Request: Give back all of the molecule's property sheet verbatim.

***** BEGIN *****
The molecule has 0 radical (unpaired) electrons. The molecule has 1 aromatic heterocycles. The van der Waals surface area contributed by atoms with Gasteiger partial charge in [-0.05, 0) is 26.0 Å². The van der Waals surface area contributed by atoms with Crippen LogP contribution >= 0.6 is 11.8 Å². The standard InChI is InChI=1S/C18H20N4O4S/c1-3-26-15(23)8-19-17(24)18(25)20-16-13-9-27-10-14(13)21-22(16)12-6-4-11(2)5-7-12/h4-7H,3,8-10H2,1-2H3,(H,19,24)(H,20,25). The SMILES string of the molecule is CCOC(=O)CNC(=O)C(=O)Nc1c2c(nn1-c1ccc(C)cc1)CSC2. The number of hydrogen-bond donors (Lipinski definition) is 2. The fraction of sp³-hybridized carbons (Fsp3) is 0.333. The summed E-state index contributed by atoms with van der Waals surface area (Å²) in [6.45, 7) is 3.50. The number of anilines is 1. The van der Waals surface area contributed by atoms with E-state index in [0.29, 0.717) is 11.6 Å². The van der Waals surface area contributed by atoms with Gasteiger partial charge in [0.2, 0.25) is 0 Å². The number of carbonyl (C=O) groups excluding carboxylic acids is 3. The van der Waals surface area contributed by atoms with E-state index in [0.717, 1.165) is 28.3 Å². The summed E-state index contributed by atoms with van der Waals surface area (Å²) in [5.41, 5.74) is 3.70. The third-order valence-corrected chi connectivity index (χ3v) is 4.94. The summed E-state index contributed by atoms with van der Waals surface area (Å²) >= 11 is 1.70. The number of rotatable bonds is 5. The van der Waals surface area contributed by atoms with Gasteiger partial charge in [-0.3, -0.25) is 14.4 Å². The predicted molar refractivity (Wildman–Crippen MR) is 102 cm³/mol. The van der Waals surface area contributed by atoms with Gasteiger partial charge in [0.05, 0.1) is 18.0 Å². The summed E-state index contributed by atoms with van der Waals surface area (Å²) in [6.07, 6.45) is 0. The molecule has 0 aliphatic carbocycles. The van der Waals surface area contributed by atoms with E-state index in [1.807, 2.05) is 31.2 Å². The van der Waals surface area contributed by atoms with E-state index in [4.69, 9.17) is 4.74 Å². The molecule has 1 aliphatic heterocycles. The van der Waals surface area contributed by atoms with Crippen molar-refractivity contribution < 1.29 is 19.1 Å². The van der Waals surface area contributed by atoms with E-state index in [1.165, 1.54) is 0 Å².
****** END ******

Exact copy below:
The molecule has 0 radical (unpaired) electrons. The molecule has 1 aromatic heterocycles. The van der Waals surface area contributed by atoms with Gasteiger partial charge in [-0.05, 0) is 26.0 Å². The van der Waals surface area contributed by atoms with Crippen LogP contribution >= 0.6 is 11.8 Å². The standard InChI is InChI=1S/C18H20N4O4S/c1-3-26-15(23)8-19-17(24)18(25)20-16-13-9-27-10-14(13)21-22(16)12-6-4-11(2)5-7-12/h4-7H,3,8-10H2,1-2H3,(H,19,24)(H,20,25). The SMILES string of the molecule is CCOC(=O)CNC(=O)C(=O)Nc1c2c(nn1-c1ccc(C)cc1)CSC2. The number of hydrogen-bond donors (Lipinski definition) is 2. The fraction of sp³-hybridized carbons (Fsp3) is 0.333. The summed E-state index contributed by atoms with van der Waals surface area (Å²) in [6.45, 7) is 3.50. The number of anilines is 1. The van der Waals surface area contributed by atoms with E-state index in [0.29, 0.717) is 11.6 Å². The van der Waals surface area contributed by atoms with Gasteiger partial charge in [0.2, 0.25) is 0 Å². The number of carbonyl (C=O) groups excluding carboxylic acids is 3. The van der Waals surface area contributed by atoms with E-state index in [0.717, 1.165) is 28.3 Å². The summed E-state index contributed by atoms with van der Waals surface area (Å²) in [5.41, 5.74) is 3.70. The third-order valence-corrected chi connectivity index (χ3v) is 4.94. The summed E-state index contributed by atoms with van der Waals surface area (Å²) >= 11 is 1.70. The number of rotatable bonds is 5. The van der Waals surface area contributed by atoms with Gasteiger partial charge in [-0.3, -0.25) is 14.4 Å². The predicted molar refractivity (Wildman–Crippen MR) is 102 cm³/mol. The van der Waals surface area contributed by atoms with Gasteiger partial charge in [0.05, 0.1) is 18.0 Å². The summed E-state index contributed by atoms with van der Waals surface area (Å²) in [6.07, 6.45) is 0. The molecule has 0 aliphatic carbocycles. The van der Waals surface area contributed by atoms with E-state index in [1.807, 2.05) is 31.2 Å². The van der Waals surface area contributed by atoms with E-state index in [4.69, 9.17) is 4.74 Å². The molecule has 1 aliphatic heterocycles. The van der Waals surface area contributed by atoms with Crippen molar-refractivity contribution < 1.29 is 19.1 Å². The van der Waals surface area contributed by atoms with E-state index in [1.165, 1.54) is 0 Å².